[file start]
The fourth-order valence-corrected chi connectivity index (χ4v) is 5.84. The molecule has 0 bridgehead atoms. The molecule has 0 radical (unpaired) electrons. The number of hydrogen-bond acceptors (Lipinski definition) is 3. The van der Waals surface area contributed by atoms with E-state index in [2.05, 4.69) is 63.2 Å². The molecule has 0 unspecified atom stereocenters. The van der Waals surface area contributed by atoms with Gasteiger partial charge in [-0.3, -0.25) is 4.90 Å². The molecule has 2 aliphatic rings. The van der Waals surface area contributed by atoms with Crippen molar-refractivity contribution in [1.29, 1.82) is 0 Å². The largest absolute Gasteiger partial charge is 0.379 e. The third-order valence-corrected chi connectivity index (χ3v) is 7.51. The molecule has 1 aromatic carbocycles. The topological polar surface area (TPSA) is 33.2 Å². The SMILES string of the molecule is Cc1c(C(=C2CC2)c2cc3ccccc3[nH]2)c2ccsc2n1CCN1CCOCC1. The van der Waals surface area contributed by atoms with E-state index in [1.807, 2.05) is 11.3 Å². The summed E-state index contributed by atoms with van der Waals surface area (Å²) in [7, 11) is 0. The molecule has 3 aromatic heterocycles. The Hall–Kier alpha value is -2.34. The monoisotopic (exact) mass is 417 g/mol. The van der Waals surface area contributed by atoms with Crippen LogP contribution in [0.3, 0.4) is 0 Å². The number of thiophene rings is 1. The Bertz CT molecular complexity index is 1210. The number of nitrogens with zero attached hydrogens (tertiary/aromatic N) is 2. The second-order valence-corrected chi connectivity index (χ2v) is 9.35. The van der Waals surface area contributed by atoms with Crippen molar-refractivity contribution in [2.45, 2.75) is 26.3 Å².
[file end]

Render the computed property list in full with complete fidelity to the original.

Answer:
The fourth-order valence-corrected chi connectivity index (χ4v) is 5.84. The molecule has 0 bridgehead atoms. The molecule has 0 radical (unpaired) electrons. The number of hydrogen-bond acceptors (Lipinski definition) is 3. The van der Waals surface area contributed by atoms with E-state index in [2.05, 4.69) is 63.2 Å². The molecule has 0 unspecified atom stereocenters. The van der Waals surface area contributed by atoms with Gasteiger partial charge in [-0.3, -0.25) is 4.90 Å². The molecule has 2 aliphatic rings. The van der Waals surface area contributed by atoms with Crippen molar-refractivity contribution in [1.29, 1.82) is 0 Å². The largest absolute Gasteiger partial charge is 0.379 e. The third-order valence-corrected chi connectivity index (χ3v) is 7.51. The molecule has 1 aromatic carbocycles. The topological polar surface area (TPSA) is 33.2 Å². The SMILES string of the molecule is Cc1c(C(=C2CC2)c2cc3ccccc3[nH]2)c2ccsc2n1CCN1CCOCC1. The van der Waals surface area contributed by atoms with E-state index in [1.807, 2.05) is 11.3 Å². The summed E-state index contributed by atoms with van der Waals surface area (Å²) in [7, 11) is 0. The molecule has 3 aromatic heterocycles. The Hall–Kier alpha value is -2.34. The monoisotopic (exact) mass is 417 g/mol. The van der Waals surface area contributed by atoms with Crippen LogP contribution in [0.3, 0.4) is 0 Å². The number of thiophene rings is 1. The Bertz CT molecular complexity index is 1210. The number of nitrogens with zero attached hydrogens (tertiary/aromatic N) is 2. The second-order valence-corrected chi connectivity index (χ2v) is 9.35. The van der Waals surface area contributed by atoms with Crippen molar-refractivity contribution in [2.45, 2.75) is 26.3 Å².